The neighbors on either side of the Samaroos say they enjoy Daisy's presence and use her manure as compost.

However, "ever since they've had the horse, I've had rats in the garage," said Diane Kohna, 41, who lives catty-corner from the Samaroos.

A week ago, county Commissioner Diane Rowden pulled up to the Samaroos' house in her Mercedes Smart Car to meet Daisy.

"I'm on your side," she told Kelly Samaroo. "I've had a Great Dane that was bigger than this horse."

Linsbeck said the question of whether Daisy remains in the Samaroos' back yard normally would hinge on whether the horse qualifies as a "variance" from zoning rules — an exception usually reserved for particulars such as dimensions of buildings, not for noncompliant uses of property.

However, Daisy may qualify as an emotional support animal, meaning she would fall under the Americans with Disabilities Act and be approved to live with Elijah.

On Wednesday, Elijah's pediatrician, Flora Howie of the University of South Florida/All Children's Hospital, faxed a letter to Linsbeck describing the therapeutic benefits of Elijah's relationship with Daisy.

"It's a term that's new to me — 'emotional support animal,' " Linsbeck said. "Now we're trying to see if this qualifies for ADA protection."

Rowden said the county is leaning toward granting an exception, based on the doctor's recommendation.

"I have no problem with that,'' she said.

She said she has seen how Elijah lights up when he is interacting with Daisy.

"It's not something that's made up,'' she said.

Staff writer Barbara Behrendt contributed to this report. Alison Barnwell can be reached at abarnwell@tampabay.com or (352) 754-6114.

Miniature horse is therapeutic for boy, but violates county codes 06/14/13 [Last modified: Friday, June 14, 2013 6:56pm]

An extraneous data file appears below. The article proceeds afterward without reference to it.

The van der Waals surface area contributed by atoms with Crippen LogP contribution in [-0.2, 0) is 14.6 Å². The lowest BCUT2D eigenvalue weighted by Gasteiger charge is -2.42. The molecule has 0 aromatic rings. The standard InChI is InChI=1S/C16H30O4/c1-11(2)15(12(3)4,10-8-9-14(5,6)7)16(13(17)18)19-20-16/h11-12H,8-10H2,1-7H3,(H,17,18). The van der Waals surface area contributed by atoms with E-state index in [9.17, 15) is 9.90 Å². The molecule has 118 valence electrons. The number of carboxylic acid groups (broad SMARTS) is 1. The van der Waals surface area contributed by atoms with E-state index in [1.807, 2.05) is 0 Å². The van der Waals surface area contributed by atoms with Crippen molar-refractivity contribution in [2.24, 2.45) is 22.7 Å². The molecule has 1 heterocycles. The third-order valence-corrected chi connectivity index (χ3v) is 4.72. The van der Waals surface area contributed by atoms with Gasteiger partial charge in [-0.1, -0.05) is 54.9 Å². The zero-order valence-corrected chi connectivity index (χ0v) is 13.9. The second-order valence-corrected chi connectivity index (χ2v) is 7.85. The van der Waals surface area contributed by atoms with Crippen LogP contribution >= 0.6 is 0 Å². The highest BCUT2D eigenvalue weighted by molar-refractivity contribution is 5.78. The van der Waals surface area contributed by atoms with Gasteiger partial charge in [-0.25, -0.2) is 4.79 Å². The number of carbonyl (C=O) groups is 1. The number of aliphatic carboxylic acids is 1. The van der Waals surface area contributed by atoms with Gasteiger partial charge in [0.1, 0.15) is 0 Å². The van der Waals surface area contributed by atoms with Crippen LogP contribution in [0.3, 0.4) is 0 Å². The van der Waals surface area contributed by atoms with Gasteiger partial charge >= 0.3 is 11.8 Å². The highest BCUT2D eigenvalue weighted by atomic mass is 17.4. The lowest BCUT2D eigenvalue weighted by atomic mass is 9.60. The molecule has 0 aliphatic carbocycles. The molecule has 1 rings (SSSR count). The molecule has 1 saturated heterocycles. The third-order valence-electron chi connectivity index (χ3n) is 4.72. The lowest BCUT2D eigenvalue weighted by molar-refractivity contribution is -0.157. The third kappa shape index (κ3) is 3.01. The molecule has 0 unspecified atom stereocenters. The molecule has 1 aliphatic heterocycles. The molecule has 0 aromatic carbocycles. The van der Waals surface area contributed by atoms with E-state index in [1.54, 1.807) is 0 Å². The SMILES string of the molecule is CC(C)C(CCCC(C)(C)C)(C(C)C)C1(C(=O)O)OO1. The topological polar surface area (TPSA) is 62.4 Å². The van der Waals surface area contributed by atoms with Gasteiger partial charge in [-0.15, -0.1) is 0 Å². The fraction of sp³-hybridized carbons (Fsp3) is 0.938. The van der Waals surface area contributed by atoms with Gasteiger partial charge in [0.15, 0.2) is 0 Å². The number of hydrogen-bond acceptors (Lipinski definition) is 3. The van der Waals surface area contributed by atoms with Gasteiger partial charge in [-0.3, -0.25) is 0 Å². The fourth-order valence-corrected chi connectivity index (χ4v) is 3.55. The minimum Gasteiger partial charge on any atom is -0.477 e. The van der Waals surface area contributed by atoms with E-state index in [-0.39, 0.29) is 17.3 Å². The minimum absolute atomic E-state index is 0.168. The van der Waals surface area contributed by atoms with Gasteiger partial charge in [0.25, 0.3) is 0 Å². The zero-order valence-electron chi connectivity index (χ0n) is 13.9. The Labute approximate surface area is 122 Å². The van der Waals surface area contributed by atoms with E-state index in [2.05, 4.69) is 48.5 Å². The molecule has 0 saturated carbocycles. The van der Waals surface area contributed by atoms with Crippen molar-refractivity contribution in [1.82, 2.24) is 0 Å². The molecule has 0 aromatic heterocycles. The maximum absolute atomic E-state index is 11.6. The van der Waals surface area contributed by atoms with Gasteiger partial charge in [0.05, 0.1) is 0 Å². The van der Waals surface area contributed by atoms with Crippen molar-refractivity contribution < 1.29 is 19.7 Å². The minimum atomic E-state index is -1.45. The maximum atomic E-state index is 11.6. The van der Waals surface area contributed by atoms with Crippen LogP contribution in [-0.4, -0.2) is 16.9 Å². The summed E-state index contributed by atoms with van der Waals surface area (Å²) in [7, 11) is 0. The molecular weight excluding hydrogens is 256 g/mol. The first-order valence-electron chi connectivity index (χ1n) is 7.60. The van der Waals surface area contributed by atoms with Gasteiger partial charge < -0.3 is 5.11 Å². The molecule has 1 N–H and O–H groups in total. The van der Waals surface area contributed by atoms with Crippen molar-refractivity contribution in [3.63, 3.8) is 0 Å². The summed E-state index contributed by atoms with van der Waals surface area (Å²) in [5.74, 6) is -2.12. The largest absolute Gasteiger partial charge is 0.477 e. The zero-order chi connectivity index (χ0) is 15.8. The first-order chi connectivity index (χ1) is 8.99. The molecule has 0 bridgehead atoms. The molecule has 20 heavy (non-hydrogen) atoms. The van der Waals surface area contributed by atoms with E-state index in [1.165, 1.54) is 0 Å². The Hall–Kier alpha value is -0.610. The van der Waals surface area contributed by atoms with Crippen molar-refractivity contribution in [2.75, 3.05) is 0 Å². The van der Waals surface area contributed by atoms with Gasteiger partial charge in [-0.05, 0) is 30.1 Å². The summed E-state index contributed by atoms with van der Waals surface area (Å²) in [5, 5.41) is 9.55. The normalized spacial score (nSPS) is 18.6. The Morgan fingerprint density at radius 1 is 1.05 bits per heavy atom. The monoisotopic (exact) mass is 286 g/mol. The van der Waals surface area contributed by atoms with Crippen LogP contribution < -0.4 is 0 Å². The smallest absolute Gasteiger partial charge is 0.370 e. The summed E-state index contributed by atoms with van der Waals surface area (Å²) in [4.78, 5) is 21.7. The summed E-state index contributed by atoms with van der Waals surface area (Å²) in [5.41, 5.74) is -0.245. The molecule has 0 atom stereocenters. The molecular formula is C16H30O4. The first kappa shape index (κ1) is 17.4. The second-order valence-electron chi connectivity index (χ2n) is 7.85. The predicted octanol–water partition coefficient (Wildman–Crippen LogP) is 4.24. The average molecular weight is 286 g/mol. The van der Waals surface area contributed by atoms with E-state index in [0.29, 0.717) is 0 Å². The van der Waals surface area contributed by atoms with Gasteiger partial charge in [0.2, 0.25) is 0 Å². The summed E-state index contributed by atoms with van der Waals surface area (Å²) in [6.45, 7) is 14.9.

Photo reprints | Article reprints

© 2017 Tampa Bay Times

    

Join the discussion: Click to view comments, add yours

Loading...
  1. Review: Arcade Fire open hearts, play with passion at the USF Sun Dome in Tampa

    Blogs

    Gloves off, hearts open and disco balls glittering, Arcade Fire scaled the stage for the first time ever in Tampa, pouncing and flailing and performing with all the passion that’s made them one of the world’s most celebrated rock bands this century.

    Arcade Fire performed at the USF Sun Dome in Tampa on Sept. 22, 2017.
  2. Lightning's Steven Stamkos looks close to top form in first game since November

    Lightning Strikes

    TAMPA — The wait felt like forever for Lightning captain Steven Stamkos, having gone 10 months without playing in a game.

    A scramble in front of the Lightning goal has Matthew Peca, far left, and Erik Cernak, middle, helping out goalie Andrei Vasilevskiy during the third period of a 3-1 win against the Predators. Vasilevskiy, who made 29 saves, was “exceptional,” coach Jon Cooper says.
  3. Rays journal: Alex Cobb may have pitched last game in Rays uniform (w/video)

    The Heater

    BALTIMORE — RHP Alex Cobb pitched well enough to lead the Rays to an 8-3 win over the Orioles on Friday.

    Wilson Ramos gives thanks after hitting a grand slam during the second inning, putting the Rays up 4-0.
  4. Steven Souza Jr. vindicating big trade for Rays

    The Heater

    BALTIMORE — There was a time when the three-team, 11-player transaction the Rays orchestrated to get Steven Souza Jr. from the Nationals looked liked a bad deal.

    The Rays’ Steven Souza Jr. has 30 home runs this season while improving his defense and baserunning but wants to improve on his .236 batting average.
  5. Fennelly: Lightning's Manon Rheaume made history 25 years ago Saturday

    Lightning Strikes

    The name is part of Lightning history, hockey history, sports history.

    Lightning goalie Manon Rheaume became the first woman to play in an NHL game 25 years ago today.